A ‘Brain-Eating Amoeba’?!

(DCWatchdog.com) – In a shocking and disturbing incident, a man in Israel died after inhaling a brain-eating amoeba during a swim at a popular beach.

The Times of Israel reported that the unidentified 25-year-old Israeli man developed a life-threatening brain swelling from a rare amoeba.

It is believed he contracted the deadly organism called Naegleria Fowleri last week at Gai Beach on the Sea of Galilee, a freshwater lake in northern Israel. He died shortly after the incident.

This marks the second death in Israel caused by this amoeba, as in August 2022, a 36-year-old Israeli man died of primary amoebic meningoencephalitis (PAM), the brain infection triggered by the same organism.

Moreover, Naegleria Fowleri has also caused fatalities in the U.S. In July 2023, a 2-year-old boy died from the infection after visiting Ash Springs, Nevada. That same month, a 14-year-old boy in Port Charlotte, Florida, survived the infection, which has a 97% fatality rate.

Commonly known as the brain-eating amoeba, Naegleria Fowleri destroys brain tissue and is usually found in warm freshwater bodies like lakes, rivers, or hot springs and sometimes in poorly maintained swimming pools. Experts worry the amoeba’s presence is increasing in some U.S. states due to climate change.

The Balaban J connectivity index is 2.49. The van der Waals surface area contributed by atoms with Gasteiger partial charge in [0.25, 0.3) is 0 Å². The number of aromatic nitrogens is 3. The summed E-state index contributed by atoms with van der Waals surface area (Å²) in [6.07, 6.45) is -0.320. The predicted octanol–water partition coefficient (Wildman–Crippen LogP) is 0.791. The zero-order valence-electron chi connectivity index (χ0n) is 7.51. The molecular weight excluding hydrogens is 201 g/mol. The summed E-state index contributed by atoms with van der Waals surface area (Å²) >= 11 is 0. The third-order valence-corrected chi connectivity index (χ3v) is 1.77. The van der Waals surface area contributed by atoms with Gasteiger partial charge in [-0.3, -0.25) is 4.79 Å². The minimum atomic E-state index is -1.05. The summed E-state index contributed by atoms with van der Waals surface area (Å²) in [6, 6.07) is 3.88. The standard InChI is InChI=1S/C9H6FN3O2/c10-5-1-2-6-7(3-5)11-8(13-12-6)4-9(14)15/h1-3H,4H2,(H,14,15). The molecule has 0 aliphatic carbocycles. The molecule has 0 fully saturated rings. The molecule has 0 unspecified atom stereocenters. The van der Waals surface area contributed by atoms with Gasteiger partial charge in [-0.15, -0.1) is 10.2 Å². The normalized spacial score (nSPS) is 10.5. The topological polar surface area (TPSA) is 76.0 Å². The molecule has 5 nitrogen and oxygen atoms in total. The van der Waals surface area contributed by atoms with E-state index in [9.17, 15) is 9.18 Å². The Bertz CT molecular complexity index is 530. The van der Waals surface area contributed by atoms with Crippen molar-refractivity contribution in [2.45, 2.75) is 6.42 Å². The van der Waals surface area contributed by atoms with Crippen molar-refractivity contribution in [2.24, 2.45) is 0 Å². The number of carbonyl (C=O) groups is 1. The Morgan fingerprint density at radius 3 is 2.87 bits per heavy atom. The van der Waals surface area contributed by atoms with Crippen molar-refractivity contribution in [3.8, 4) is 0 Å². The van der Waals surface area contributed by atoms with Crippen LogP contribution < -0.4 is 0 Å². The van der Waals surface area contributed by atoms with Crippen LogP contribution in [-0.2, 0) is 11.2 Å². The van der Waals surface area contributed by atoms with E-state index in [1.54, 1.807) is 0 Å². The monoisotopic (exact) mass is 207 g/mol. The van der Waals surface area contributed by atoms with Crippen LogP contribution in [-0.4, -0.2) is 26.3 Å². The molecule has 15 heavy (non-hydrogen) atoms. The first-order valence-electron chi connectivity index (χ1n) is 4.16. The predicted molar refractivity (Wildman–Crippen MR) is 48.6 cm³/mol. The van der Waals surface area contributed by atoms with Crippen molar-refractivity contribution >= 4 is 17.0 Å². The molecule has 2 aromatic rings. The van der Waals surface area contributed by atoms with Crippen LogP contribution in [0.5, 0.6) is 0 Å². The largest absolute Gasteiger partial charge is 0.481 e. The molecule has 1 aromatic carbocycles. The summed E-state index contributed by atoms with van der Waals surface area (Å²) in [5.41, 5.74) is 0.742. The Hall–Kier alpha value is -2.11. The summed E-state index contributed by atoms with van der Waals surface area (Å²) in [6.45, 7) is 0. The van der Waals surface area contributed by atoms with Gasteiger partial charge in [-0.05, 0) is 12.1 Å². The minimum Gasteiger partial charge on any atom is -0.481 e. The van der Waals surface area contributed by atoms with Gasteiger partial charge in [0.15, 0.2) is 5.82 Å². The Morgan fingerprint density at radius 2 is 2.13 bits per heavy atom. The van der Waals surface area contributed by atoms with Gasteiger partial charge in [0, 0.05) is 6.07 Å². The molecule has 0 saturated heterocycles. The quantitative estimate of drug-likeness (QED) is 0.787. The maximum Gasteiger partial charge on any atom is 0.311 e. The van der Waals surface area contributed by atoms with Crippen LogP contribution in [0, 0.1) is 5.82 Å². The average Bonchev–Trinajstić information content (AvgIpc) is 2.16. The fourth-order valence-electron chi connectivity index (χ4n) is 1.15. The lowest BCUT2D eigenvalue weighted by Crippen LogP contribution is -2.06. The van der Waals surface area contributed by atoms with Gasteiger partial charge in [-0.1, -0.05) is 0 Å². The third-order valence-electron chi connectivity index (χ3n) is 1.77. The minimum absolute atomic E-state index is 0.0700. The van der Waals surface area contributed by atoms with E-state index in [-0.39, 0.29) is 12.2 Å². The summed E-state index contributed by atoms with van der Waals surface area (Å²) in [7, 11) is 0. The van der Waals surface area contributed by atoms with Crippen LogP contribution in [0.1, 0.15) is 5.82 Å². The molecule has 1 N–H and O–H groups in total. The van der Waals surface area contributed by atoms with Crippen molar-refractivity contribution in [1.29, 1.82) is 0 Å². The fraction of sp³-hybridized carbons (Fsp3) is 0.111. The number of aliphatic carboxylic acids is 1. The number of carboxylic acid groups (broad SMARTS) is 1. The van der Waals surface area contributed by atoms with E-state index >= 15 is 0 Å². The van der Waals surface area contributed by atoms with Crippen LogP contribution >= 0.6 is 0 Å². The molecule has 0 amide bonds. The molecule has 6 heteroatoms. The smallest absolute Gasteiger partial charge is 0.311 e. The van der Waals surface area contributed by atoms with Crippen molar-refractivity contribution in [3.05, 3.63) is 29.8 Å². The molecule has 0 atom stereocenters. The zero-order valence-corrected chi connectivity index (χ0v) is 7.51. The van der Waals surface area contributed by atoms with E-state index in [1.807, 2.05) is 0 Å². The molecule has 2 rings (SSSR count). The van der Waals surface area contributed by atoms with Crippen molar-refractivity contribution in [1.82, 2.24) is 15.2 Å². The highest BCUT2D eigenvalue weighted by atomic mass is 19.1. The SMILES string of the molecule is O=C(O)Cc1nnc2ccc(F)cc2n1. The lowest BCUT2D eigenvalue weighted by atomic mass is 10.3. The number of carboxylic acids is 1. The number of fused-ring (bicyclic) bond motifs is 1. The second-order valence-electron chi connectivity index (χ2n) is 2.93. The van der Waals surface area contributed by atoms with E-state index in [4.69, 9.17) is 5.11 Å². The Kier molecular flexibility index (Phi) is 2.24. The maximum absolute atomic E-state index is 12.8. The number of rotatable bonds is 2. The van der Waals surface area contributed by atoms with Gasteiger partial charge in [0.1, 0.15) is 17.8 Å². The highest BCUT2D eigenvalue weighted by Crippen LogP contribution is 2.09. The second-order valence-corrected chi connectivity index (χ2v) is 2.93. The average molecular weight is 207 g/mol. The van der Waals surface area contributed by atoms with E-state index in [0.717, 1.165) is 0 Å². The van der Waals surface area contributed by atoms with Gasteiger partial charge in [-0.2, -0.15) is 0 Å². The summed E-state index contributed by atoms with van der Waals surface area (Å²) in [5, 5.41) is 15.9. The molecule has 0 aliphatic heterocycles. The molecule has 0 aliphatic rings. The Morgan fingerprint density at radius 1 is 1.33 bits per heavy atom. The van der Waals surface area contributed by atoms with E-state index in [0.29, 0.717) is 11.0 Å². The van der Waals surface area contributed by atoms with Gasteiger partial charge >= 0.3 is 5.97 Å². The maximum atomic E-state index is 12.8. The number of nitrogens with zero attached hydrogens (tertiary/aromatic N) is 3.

Additionally, PAM occurs when water containing the amoeba enters the nose, allowing it to reach the brain. Yet, swimmers cannot get infected by swallowing the water and the infection is not contagious.

The Centers for Disease Control and Prevention (CDC) stated that the illness progresses rapidly. Symptoms can include headaches, fever, nausea, and vomiting, and “usually leads to coma and death after 5 days.”

Other symptoms can include a stiff neck, confusion, lack of attention, loss of balance, and hallucinations. The CDC also noted, “Typically, fewer than 10 people a year in the United States get PAM. Nearly everyone who gets PAM dies from it.”

Consequently, Israel’s Health Ministry has sent environmental health inspectors to Gai Beach, but no evidence of amoeba contamination has been found so far.

The man was admitted to Sharon Hospital on Tuesday, June 2, with a fever, headaches and vomiting. He was later transferred to Beilinson Hospital in Petah Tikva, near Tel Aviv, as his condition worsened.

A hospital spokesperson told the Kan public broadcaster: “From the moment he was hospitalized, medical teams used everything at their disposal, including drug treatments and surgical interventions in order to save the patient’s life, but his condition continued to deteriorate.”

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